ATLANTA (AP) — Pete Wheeler, commissioner of the Georgia Department of Veterans Service, died Tuesday as the longest-serving state agency head after holding the job for more than six decades.
Wheeler had led the agency dedicated to Georgia's military veterans — currently estimated at more than 752,000 — since 1954. Even after health issues forced him into medical leave last summer, Wheeler continued to play a role in leading the department by phone. A spokesman, Jon Suggs, said Wheeler died early Tuesday at the Atlanta VA Medical Center. He was 92.
"His impact on the state has been tremendous," said Randy Goodman, commander of the American Legion in Georgia.
The Department of Veterans Service owns two nursing homes for war veterans in Augusta and Milledgeville and oversees two veterans' cemeteries in Milledgeville and Glennville. The department, which had a $40 million budget in fiscal 2014, also helps military veterans with paperwork and other requirements needed to receive federal benefits, such as health care and military pensions, as well as state assistance such as tax breaks and special license plates.
Wheeler was a veteran himself, having served in the Army as a stateside infantry instructor during World War II. He joined the department of Veterans Service as director of its education division in 1949. Five years later, he was leading the agency.
During his 61-year tenure as commissioner, Wheeler served under a dozen governors from Herman Talmadge to Nathan Deal. He also served in the Georgia National Guard until 1978, when Wheeler retired with the rank of brigadier general.
Deal said in statement Tuesday that Wheeler for decades had "worked tirelessly on behalf of Georgia veterans and their families."
"His legacy is one of which we are all proud," Deal said. "I am grateful for his service and he will be deeply missed."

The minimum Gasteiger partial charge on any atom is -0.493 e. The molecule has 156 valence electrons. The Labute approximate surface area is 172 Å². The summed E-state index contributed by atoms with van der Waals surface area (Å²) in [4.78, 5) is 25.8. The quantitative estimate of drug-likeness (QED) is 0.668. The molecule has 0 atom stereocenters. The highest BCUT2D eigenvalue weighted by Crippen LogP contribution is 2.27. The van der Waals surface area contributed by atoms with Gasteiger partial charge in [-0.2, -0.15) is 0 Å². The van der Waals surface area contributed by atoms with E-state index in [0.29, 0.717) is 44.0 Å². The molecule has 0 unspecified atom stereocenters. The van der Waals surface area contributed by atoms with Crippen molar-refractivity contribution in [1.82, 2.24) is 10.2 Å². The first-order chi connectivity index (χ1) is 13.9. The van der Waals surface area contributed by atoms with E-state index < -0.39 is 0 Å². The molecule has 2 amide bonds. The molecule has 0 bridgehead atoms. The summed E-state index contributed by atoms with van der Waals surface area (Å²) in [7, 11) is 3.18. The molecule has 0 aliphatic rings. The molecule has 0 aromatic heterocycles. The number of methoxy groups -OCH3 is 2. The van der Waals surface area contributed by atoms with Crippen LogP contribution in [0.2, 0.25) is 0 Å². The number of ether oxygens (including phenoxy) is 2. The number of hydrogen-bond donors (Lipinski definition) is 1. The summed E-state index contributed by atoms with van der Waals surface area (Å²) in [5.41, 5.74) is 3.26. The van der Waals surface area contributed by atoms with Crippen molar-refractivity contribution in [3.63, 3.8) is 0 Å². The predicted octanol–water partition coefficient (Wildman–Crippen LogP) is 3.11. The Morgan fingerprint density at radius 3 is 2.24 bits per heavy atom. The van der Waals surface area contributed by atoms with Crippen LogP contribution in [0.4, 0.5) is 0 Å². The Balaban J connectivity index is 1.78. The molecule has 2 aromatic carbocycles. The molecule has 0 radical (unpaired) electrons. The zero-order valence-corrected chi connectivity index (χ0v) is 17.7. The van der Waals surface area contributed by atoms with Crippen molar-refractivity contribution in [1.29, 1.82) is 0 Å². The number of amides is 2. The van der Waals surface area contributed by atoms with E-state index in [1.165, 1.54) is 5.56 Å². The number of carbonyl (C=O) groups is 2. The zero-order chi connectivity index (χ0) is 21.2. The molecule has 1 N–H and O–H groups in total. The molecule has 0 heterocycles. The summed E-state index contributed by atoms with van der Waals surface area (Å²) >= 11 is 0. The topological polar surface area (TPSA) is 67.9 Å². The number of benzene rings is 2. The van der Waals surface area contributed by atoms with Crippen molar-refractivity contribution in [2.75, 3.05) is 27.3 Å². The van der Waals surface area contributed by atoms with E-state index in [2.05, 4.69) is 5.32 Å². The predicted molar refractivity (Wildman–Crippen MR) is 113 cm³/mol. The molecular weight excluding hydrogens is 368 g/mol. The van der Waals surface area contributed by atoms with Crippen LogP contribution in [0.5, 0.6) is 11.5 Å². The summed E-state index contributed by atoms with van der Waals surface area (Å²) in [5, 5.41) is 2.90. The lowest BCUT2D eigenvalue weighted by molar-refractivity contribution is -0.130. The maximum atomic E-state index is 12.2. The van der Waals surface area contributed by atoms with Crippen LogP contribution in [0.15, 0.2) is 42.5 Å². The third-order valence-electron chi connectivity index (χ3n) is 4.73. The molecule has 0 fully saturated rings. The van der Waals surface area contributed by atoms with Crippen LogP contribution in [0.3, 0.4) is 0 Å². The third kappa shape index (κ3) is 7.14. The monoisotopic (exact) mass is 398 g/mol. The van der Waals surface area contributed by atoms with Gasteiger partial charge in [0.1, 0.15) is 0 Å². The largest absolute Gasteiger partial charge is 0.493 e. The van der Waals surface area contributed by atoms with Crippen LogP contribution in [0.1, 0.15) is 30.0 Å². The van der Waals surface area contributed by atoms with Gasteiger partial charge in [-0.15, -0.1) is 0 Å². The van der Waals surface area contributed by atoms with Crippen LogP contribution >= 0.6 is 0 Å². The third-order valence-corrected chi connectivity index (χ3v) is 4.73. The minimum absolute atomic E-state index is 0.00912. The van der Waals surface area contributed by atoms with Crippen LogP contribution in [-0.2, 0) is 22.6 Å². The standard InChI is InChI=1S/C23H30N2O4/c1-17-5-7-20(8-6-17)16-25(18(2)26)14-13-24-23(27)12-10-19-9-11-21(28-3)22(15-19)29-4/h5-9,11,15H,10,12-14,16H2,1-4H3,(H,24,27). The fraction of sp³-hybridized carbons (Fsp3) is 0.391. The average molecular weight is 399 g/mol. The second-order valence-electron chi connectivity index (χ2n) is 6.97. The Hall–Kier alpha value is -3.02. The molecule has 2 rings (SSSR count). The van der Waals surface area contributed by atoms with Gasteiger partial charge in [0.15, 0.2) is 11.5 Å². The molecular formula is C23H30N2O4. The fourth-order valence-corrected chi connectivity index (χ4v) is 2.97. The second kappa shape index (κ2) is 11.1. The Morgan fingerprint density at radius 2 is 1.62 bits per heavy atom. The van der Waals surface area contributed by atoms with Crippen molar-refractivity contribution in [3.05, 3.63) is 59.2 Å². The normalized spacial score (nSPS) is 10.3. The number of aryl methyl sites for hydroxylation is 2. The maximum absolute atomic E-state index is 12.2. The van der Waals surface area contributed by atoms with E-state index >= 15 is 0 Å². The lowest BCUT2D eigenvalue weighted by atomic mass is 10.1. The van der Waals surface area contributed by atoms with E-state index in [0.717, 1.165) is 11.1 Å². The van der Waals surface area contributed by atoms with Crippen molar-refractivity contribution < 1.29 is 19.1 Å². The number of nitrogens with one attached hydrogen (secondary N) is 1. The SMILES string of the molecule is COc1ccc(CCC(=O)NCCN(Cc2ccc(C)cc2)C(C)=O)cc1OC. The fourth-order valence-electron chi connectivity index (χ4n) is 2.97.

U.S. Sen. Johnny Isakson also praised Wheeler, saying millions of veterans had benefited from the commissioner's "immeasurable contribution and courageous leadership."
Goodman of the American Legion said Wheeler would be remembered for holding events across the state to ensure veterans knew more about educational, medical and housing benefits available to them. He also recalled that Wheeler was an avid collector of Coca-Cola memorabilia, which decorated the commissioner's office.
In recent years, Wheeler had been instrumental in making discounted care available to veterans in the final days of their lives at state nursing homes.
"He was able to get that cost down so veterans could spend their last days not worrying about how they're being taken care of," Goodman said.
Wheeler refused to stop working even after his own health was failing him. During his final months at the VA Medical Center, Suggs said, Wheeler called his top administrators almost daily.
"He was adamant as of last week that he would be returning to the office as soon as his doctors allowed him," Suggs said. "This was his life. All he wanted to do was serve veterans."
AP writer Russ Bynum in Savannah, Georgia, contributed to this story.